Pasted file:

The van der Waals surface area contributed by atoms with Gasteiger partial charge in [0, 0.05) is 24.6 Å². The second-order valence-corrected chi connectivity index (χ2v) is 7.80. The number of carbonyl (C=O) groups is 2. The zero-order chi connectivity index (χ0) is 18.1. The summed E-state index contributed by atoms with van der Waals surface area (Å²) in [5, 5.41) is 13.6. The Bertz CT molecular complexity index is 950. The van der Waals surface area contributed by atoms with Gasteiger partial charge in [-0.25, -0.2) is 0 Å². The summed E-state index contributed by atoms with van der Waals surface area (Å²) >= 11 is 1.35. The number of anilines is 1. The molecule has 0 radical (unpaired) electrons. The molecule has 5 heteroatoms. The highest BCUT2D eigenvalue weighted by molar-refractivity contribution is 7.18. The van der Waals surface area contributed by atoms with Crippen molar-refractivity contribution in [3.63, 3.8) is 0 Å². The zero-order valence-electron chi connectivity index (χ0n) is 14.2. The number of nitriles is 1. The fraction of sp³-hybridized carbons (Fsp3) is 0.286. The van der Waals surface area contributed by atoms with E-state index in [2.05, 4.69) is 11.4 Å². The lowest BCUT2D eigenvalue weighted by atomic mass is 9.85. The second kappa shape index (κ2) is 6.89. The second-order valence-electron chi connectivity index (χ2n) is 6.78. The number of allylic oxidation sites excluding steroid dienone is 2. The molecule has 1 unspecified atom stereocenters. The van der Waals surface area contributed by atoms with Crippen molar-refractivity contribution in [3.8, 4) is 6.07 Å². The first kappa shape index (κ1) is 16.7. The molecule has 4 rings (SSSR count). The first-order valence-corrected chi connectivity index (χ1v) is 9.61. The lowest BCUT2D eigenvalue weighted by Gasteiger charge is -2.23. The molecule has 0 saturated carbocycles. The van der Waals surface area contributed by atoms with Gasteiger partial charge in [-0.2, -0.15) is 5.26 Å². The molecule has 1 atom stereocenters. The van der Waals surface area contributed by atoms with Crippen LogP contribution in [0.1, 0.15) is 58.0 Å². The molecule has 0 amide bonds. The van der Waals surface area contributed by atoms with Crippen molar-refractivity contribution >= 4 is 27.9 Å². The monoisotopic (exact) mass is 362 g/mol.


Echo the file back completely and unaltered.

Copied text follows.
The van der Waals surface area contributed by atoms with Gasteiger partial charge in [0, 0.05) is 24.6 Å². The second-order valence-corrected chi connectivity index (χ2v) is 7.80. The number of carbonyl (C=O) groups is 2. The zero-order chi connectivity index (χ0) is 18.1. The summed E-state index contributed by atoms with van der Waals surface area (Å²) in [5, 5.41) is 13.6. The Bertz CT molecular complexity index is 950. The van der Waals surface area contributed by atoms with Gasteiger partial charge in [-0.25, -0.2) is 0 Å². The summed E-state index contributed by atoms with van der Waals surface area (Å²) >= 11 is 1.35. The number of anilines is 1. The molecule has 0 radical (unpaired) electrons. The molecule has 5 heteroatoms. The highest BCUT2D eigenvalue weighted by molar-refractivity contribution is 7.18. The van der Waals surface area contributed by atoms with Crippen molar-refractivity contribution in [3.63, 3.8) is 0 Å². The zero-order valence-electron chi connectivity index (χ0n) is 14.2. The number of nitriles is 1. The fraction of sp³-hybridized carbons (Fsp3) is 0.286. The van der Waals surface area contributed by atoms with E-state index in [2.05, 4.69) is 11.4 Å². The lowest BCUT2D eigenvalue weighted by atomic mass is 9.85. The second kappa shape index (κ2) is 6.89. The second-order valence-electron chi connectivity index (χ2n) is 6.78. The number of allylic oxidation sites excluding steroid dienone is 2. The molecule has 1 unspecified atom stereocenters. The van der Waals surface area contributed by atoms with Crippen molar-refractivity contribution in [3.8, 4) is 6.07 Å². The first kappa shape index (κ1) is 16.7. The molecule has 4 rings (SSSR count). The first-order valence-corrected chi connectivity index (χ1v) is 9.61. The lowest BCUT2D eigenvalue weighted by Gasteiger charge is -2.23. The molecule has 0 saturated carbocycles. The van der Waals surface area contributed by atoms with Gasteiger partial charge in [-0.2, -0.15) is 5.26 Å². The molecule has 1 atom stereocenters. The van der Waals surface area contributed by atoms with Crippen LogP contribution in [0.1, 0.15) is 58.0 Å². The molecule has 0 amide bonds. The van der Waals surface area contributed by atoms with Crippen molar-refractivity contribution >= 4 is 27.9 Å². The monoisotopic (exact) mass is 362 g/mol.